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You exercise to improve your health. But if you take your exercise routine too far, it could have the opposite effect…
Especially if you’re turning to extreme forms of exercise like Bootcamp and CrossFit to get in shape.
In fact, a new study published in the journal Frontiers in Physiology suggests that these kinds of workouts harm your health.
Surprising? Not really. CrossFit is a strengthening and conditioning program that uses high-intensity interval training by combining aerobic exercise with weight-bearing exercise and Olympic weightlifting. Crossfit workouts usually include several short and intense circuits that leave you exhausted, sweaty and trembling by the end.
Most people who do CrossFit, workout three days in a row and then take one day off to let their body recover. But this might still be overkill…
Researchers from the Catholic University of Brasilia found that after two consecutive CrossFit workouts, study participants had lower levels of anti-inflammatory cytokines. These helpful little proteins are produced by your white blood cells and dampen inflammation in your body — and by now we all know the damage that chronic inflammation can do to a body. So, needless to say, cytokines are something you want plenty of.
In the end, researchers concluded that too much CrossFit suppresses your immune system and encourages inflammation. And these unfortunate consequences probably apply to other forms of extreme exercise too…
Which puts you in a conundrum. Because you don’t won’t to exercise too little. Or be afraid to push yourself when you exercise (it’s good to break a sweat on a regular basis). So how do you strike the right balance in your exercise routine?
First, you need to look out for physical signs your exercising too much or too hard like:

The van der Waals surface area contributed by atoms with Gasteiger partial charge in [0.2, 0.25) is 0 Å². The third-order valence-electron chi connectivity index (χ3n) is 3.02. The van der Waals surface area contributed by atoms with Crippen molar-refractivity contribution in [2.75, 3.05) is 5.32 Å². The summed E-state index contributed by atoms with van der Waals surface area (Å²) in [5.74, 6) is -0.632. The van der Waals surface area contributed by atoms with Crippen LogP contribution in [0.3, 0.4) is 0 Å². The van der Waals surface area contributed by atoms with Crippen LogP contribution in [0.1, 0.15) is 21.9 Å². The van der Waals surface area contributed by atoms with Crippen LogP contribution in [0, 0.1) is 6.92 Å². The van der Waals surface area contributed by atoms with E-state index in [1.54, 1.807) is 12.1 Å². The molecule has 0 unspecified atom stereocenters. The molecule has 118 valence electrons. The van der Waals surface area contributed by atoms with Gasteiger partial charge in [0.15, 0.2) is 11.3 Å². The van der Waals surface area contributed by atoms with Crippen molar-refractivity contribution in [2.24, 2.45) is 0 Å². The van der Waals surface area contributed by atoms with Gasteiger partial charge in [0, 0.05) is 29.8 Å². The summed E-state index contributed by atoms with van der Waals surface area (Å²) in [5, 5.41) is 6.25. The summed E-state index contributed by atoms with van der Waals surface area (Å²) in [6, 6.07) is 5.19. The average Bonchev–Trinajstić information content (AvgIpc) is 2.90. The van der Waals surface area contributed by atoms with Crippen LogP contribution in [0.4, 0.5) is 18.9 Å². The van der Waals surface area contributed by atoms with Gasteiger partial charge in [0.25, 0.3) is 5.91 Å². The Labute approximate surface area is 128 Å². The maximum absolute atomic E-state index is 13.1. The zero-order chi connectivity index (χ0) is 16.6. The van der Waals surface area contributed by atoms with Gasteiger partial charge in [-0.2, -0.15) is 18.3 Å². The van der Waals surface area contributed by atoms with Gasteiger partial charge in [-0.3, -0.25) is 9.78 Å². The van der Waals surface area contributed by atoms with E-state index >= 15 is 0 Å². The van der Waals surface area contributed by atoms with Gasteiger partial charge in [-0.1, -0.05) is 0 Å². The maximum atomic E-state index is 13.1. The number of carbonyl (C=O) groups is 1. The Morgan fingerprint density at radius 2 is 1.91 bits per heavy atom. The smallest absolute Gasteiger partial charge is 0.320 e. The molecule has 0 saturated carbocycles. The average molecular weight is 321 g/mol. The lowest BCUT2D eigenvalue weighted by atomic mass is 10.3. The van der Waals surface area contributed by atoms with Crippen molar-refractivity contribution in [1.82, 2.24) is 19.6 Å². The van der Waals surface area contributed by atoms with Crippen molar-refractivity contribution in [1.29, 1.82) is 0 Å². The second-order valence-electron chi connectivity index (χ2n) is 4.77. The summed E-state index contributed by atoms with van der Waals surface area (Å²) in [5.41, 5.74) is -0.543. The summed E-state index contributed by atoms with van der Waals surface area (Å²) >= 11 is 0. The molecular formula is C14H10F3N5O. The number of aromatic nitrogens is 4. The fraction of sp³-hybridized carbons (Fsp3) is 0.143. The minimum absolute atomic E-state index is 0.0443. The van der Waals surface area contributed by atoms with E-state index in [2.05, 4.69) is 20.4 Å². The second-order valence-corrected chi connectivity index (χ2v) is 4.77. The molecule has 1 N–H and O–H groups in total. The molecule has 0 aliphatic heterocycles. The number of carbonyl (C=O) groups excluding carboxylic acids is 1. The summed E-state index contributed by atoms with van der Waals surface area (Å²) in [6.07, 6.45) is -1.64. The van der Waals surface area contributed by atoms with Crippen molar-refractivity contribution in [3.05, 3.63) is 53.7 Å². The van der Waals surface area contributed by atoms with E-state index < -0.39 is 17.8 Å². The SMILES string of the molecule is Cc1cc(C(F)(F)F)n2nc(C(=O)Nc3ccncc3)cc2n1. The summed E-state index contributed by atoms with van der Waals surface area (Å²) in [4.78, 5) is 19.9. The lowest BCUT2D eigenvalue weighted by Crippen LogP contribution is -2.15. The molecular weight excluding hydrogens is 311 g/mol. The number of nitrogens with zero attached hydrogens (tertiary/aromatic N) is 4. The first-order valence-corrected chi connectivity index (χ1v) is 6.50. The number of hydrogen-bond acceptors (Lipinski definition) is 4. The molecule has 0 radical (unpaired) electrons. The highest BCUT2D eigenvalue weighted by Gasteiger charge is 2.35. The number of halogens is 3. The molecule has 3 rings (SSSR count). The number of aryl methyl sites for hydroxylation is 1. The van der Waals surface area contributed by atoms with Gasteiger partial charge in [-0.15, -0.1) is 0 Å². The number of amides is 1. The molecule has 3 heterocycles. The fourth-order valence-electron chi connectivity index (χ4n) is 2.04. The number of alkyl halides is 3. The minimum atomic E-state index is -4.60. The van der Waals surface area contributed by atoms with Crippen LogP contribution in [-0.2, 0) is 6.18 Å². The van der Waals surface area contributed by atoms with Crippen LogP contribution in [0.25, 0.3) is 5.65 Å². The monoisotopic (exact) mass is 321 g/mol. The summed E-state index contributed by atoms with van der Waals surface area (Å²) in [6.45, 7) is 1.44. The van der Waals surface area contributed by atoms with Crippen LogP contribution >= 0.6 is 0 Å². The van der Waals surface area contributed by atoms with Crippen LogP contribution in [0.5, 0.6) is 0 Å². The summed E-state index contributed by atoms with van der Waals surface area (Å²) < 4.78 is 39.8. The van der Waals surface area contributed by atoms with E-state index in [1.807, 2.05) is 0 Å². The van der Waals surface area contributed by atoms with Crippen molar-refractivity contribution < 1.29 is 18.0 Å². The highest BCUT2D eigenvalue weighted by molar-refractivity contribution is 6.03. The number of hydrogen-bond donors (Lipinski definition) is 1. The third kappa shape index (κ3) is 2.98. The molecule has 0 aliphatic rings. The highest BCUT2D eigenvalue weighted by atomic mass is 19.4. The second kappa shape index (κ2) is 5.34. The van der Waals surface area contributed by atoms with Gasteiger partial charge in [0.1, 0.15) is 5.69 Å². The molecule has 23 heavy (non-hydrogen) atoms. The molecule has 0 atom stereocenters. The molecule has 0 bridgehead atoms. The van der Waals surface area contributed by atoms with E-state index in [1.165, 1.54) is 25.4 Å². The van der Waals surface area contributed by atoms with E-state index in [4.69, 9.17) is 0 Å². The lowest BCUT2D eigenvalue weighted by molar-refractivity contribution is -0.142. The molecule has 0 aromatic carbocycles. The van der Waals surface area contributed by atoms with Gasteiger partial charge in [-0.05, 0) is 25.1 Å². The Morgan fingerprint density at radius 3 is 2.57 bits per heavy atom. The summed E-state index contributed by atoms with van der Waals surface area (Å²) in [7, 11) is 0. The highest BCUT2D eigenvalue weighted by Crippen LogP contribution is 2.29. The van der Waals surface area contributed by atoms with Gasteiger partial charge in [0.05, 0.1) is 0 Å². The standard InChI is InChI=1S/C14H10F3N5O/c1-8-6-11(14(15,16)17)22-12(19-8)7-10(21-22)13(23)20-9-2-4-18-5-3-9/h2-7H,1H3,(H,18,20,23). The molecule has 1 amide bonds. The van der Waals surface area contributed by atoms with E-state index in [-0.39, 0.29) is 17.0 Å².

- Decreased workout endurance
- Constant fatigue
- An elevated resting heart rate
- Excessive weight loss
- A weak appetite
- Frequent colds and flus
- Mood changes
Next, you need to adopt the “Goldilocks” approach to exercise: not too much, not too little… but just the right amount.
Truthfully, most of us probably get too little exercise rather than too much. But when you’re just getting into a fitness routine like CrossFit after being a card-carrying couch potato, it’s easy to overcompensate by going every day. Don’t do it.
Instead, aim for the exercise “sweet spot”—just the right amount of exercise to boost your health and longevity without going overboard…
In a study conducted by researchers from the National Cancer Institute and Harvard University, they found that this exercise sweet spot (when it comes to your health and longevity anyway) is 450 minutes of moderate exercise per week — or about an hour a day. This moderate exercise mostly came from walking an hour every day, which reduced participants’ risk of a premature death by 39 percent.
But that doesn’t mean you shouldn’t do any intense exercise. An Australian study found that if you devote 30 percent of your weekly exercise time to intense workouts, you can reduce your risk of premature death by another nine percent.
So if you’re shooting for that 450 minutes of exercise per week sweet spot, that means 135 of those minutes (about two and a half hours) should be vigorous exercise. And if you spread that across 7 days, you should be able to avoid negatively impacting those all-important cytokines.
Editor’s note: New exercise trends pop up faster than you can do your gym laundry. But don’t get caught up in the madness. Dr. Michael Cutler reveals how you can attain your best health ever — without extreme diets, dangerous pills or brutal workouts in his new guide, The Part-Time Health Nut. Get your copy today!
A. Tibana et al. “Two Consecutive Days of Crossfit Training Affects Pro and Anti-inflammatory Cytokines and Osteoprotegerin without Impairments in Muscle Power.” Frontiers in Physiology (2016).
“10 Signs You’re Exercising Too Much.” U.S. News & World Report. http://health.usnews.com. Retrieved September 1, 2016.
“The Right Dose of Exercise for a Longer Life.” The New York Times Blog. http://well.blogs.nytimes.com. Retrieved September 1, 2016.